4. If two terminations are located in a short ridge with length less than D, remove the two terminations (m7).

3.1.7 Unify terminations and bifurcations

Since various data acquisition conditions such as impression pressure can easily change one type of minutia into the other, most researchers adopt the unification representation for both termination and bifurcation. So each minutia is completely characterized by the following parameters at last: 1) x-coordinate, 2) y-coordinate, and 3) orientation.

The orintation calculation for a bifurcation needs to be specially considered. All three ridges deriving from the bifurcation point have their own direction. The bifurcation is broken into three terminations. The three new terminations are the three neighbour pixels of the bifurcation and each of the three ridges connected to the bifurcation before is now associated with a termination respectively [Figure 17].

Figure 17: A bifurcation to three terminations Three neighbours become terminations (Left)Each termination has their own orientation (Right).

And the orientation of each termination (tx,ty) is estimated by following method :

A ridge segment is tracked whose starting point is the termination and length is D. All x- coordinates of points in

the ridge segment are summed up. The above summation is then divided with D to get sx. And sy can be obtained using the same way.

The direction is obtained from: atan((sy-ty)/(sx-tx)).

3.2 Fingerprint Matching Algorithm

Given two set of minutia of two fingerprint images, the minutia match algorithm determines whether the two minutia sets are from the same finger or not. An alignment- based match algorithm is used. It includes two consecutive stages: one is alignment stage and the second is match stage.

  1. Alignment stage. Given two fingerprint images to be matched, any one minutia from each image is chosen, and the similarity of the two ridges associated with the two referenced minutia points is calculated. If the similarity is larger than a threshold, each set of minutia is transformed to a new coordination system whose origin is at the referenced point and whose x-axis is coincident with the direction of the referenced point.

  2. Match stage: After obtaining two set of transformed minutia points, the elastic match algorithm is used to count the matched minutia pairs by assuming two minutia having nearly the same position and direction are identical.

      1. Alignment Stage

        The ridge associated with each minutia is represented as a series of x-coordinates (x1, x2xn) of the points on the ridge. A point is sampled per ridge length L starting from the minutia point, where the L is the average inter- ridge length. And n is set to 10 unless the total ridge length is less than 10*L.

        So the similarity of correlating the two ridges is derived from:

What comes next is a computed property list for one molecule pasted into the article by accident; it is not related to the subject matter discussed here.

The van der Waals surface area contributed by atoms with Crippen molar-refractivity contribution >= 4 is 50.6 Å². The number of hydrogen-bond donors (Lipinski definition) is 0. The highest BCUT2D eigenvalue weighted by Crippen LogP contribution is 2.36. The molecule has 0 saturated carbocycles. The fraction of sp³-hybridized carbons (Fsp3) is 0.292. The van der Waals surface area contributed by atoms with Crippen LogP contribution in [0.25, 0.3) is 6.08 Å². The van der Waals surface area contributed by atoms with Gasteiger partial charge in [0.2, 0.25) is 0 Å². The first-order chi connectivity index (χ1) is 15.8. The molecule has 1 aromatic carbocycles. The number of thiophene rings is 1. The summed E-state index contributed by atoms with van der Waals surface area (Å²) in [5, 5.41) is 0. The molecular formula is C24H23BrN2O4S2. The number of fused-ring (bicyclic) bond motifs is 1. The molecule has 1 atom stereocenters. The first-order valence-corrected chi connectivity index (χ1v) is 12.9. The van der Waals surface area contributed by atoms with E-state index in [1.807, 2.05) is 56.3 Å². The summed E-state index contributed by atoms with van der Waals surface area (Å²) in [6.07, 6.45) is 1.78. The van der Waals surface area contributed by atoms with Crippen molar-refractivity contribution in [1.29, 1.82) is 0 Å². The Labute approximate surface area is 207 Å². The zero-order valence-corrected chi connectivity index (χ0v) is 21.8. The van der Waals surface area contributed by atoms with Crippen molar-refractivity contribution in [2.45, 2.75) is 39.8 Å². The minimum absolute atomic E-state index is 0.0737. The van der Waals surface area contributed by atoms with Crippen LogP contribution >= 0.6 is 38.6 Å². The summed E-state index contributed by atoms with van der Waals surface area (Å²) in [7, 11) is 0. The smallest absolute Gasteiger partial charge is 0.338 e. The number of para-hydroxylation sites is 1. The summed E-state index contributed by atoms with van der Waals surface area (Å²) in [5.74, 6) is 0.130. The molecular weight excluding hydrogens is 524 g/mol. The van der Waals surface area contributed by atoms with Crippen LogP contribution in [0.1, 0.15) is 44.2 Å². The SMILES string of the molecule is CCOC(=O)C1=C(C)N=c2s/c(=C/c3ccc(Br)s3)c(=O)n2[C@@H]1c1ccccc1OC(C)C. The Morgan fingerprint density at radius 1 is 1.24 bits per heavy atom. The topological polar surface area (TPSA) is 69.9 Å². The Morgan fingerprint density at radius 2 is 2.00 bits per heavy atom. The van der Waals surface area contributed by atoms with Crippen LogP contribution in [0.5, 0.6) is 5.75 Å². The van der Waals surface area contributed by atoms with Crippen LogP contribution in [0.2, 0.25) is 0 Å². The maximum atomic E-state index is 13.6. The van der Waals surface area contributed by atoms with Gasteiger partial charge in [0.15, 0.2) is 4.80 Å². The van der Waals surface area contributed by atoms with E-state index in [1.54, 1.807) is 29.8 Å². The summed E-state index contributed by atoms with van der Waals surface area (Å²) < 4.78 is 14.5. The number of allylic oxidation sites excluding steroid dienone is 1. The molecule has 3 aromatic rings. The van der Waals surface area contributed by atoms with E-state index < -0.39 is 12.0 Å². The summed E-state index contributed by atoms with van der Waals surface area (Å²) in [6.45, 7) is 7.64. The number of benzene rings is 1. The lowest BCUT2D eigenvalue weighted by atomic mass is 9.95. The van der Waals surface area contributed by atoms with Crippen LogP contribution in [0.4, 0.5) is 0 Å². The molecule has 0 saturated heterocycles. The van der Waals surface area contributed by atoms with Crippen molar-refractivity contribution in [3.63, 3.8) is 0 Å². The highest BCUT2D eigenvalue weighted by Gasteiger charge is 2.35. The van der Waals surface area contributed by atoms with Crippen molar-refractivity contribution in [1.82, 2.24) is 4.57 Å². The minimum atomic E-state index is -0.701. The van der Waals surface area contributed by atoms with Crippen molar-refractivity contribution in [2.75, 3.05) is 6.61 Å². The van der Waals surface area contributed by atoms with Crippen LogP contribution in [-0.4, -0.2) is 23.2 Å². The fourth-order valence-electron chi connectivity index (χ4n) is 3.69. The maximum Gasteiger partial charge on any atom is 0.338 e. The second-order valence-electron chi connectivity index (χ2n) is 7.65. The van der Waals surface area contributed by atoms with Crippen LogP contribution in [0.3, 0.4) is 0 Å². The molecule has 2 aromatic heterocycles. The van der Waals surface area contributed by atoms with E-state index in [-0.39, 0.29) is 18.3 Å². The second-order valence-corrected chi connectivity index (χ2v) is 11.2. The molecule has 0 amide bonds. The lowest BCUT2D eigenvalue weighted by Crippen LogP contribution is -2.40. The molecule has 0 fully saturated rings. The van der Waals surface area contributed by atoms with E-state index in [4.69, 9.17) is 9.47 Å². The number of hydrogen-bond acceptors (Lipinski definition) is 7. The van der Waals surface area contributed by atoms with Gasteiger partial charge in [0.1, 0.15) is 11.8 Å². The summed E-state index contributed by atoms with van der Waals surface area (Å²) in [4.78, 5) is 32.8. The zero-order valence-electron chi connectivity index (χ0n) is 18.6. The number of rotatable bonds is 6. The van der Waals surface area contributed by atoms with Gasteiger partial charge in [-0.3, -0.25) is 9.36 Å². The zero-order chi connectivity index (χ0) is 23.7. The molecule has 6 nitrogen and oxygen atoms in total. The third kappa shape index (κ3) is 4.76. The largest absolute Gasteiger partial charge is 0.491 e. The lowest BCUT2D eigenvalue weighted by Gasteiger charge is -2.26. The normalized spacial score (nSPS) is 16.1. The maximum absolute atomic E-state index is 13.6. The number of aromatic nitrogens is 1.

S = mi=0xiXi/[mi=0xi2Xi2]^0.5,

        where (xi~xn) and (Xi~XN ) are the set of minutia for each fingerprint image respectively. And m is minimal one of the n and N value. If the similarity score is larger than 0.8, then the next step is executed else the next pair of rideges are continued to match.

        For each fingerprint, all other minutia are translated and rotated with respect to the reference minutia according to the following formula:

        where (x,y,) is the parameters of the reference minutia, and TM is

        The following diagram illustrate the effect of translation and rotation:

        The new coordinate system is originated at minutia F and the new x-axis is coincident with the direction of minutia F. No scaling effect is taken into account by assuming two fingerprints from the same finger have nearly the same size.

      2. Match Stage

        The matching algorithm for the aligned minutia patterns needs to be elastic since the strict match requiring that all parameters (x, y, ) are the same for two identical minutia is impossible due to the slight deformations and inexact quantizations of minutia. The elastic matching of minutia is achieved by placing a bounding box around each template minutia. If the minutia to be matched is within the rectangle box and the direction discrepancy between them is very small, then the two minutias are regarded as a matched minutia pair. Each minutia in the template image either has no matched minutia or has only one corresponding minutia. The final match ratio for two fingerprints is the number of total matched pair over the number of minutia of the template fingerprint. The score is 100*ratio and ranges from 0 to 100. If the score is larger than a pre-specified threshold, the two fingerprints are from the same finger. However, the elastic match algorithm has large computation complexity and is vulnerable to spurious minutia.